• France, Private Collection
Identifying Our Drawing
This beautiful quality male academy was conserved in a portfolio without a mount for several centuries. Attentive examination reveals that it was also counter-proofed, an occasion which caused the sanguine to lose some intensity. Thus legibility in some places is imprecise and attribution consequently difficult. Nonetheless, the name of Boucher crops up insistently for this folio.
The inscription on the lower left of the drawing does not constitute a signature, but is an old indication of a known link to Boucher. Even so, this study can neither be the copy of a lost original drawing by the artist, nor the copy of an engraving whose location is unknown, because the work presents technical qualities and the freedom of a master’s drawing. The expressive rendering of the sitter’s back, which is almost over-developed, and the quality of the handling of arms and legs in swathes of light evoke Boucher’s quite unusual work after 1740 when he was drawing academies. Here his precise knowledge of the human body can be found expressed from the interior by an efficient play of muscular mass which many of his contemporaries preferred to avoid. It can also be seen in his characteristic use of long slender lines which make underlying bone structure evident. The handling of hair demonstrates a desire for naturalness which relates the drawing to preparatory studies for The Tiger Hunt and The Crocodile Hunt, realized between 1736 and 1739. Nonetheless the accentuated sinuosity of the contours corresponding to the rocaille period, Jean Jouvenet’s clear influence, and the synthesizing technique which is becoming apparent all coincide to place it just before 1740.
A Change in Technique in the 1740’s
Having entered the Royal Academy at the end of 1734, become Assistant Professor by 1735 and then Professor in 1737, François Boucher effectively broke away around 1740 from traditional teaching which modeled the body from the outside with small rounded lines. In the drawings which he delivered to his students at the Royal Academy, he adopted a style using long lines associated with swathes of light which played across the body in an almost sculptural fashion. This technique forged a very singular expressive style which gave the academies from his mature period a unique powerfulness.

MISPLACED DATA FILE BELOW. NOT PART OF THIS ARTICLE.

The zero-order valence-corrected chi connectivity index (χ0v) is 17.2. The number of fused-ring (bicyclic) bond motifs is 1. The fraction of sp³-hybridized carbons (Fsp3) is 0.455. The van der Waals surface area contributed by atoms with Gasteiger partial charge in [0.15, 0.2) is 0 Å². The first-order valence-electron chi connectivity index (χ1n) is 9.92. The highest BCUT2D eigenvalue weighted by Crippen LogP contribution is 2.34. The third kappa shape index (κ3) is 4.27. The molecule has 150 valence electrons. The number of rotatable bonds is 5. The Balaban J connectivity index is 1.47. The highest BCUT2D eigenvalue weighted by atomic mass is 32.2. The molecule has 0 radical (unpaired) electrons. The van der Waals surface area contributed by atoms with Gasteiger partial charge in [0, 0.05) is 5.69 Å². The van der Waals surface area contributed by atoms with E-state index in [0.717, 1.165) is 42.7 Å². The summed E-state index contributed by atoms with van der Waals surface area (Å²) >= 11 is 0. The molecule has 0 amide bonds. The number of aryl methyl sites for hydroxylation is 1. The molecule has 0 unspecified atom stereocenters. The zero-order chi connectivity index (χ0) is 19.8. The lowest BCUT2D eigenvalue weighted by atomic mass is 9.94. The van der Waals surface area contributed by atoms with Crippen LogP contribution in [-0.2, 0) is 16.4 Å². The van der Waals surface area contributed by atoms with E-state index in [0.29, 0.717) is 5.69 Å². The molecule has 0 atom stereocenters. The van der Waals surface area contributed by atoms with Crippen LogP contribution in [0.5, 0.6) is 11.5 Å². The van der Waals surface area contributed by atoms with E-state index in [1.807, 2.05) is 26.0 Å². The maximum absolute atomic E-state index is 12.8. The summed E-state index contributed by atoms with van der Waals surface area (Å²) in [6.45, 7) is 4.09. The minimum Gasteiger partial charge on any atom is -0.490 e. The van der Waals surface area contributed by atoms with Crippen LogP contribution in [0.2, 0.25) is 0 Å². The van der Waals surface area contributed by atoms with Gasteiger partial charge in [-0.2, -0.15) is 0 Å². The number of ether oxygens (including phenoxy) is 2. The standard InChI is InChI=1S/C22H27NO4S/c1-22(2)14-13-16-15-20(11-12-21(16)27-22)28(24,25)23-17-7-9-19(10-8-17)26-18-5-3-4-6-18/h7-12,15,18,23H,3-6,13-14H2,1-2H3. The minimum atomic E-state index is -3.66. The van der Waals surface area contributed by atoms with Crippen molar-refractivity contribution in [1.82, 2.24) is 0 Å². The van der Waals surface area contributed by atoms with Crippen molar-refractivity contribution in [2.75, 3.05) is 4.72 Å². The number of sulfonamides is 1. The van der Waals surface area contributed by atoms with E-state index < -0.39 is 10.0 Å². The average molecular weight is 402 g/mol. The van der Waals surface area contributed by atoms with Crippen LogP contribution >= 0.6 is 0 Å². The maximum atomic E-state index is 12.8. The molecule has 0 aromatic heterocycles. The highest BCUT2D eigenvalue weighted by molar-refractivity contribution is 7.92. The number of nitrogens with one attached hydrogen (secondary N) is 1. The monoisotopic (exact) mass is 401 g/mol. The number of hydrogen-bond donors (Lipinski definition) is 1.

Jouvenet’s Importance for Boucher
The evolution in process which is visible in this drawing is due to very patient thought and synthesis based on models by Lebrun, Rubens, the Carracci, and especially Jean Jouvenet, all of which were accessible in the private collections which he frequented, and in particular, that of Pierre Crozat which was dispersed in 1741. In 2003, we emphasized for the first time, and have often evoked since then, the importance of Jean Jouvenet’s drawings for François Boucher. He owned several folios by the master and was much inspired by his academies, and after 1750, didn’t even hesitate to insert Jouvenet’s drawings – or copies he had made of them – in the midst of his own in his Book of Academies engraved by Larue (Plate 7, for example.) In our case, Boucher’s contours and lines are even more emphasized than Jouvenet’s. He was inspired here by a lost drawing by the artist for which an anonymous 18th century replica is conserved at the Ecole des Beaux-Arts de Paris (inv. EBA 1128).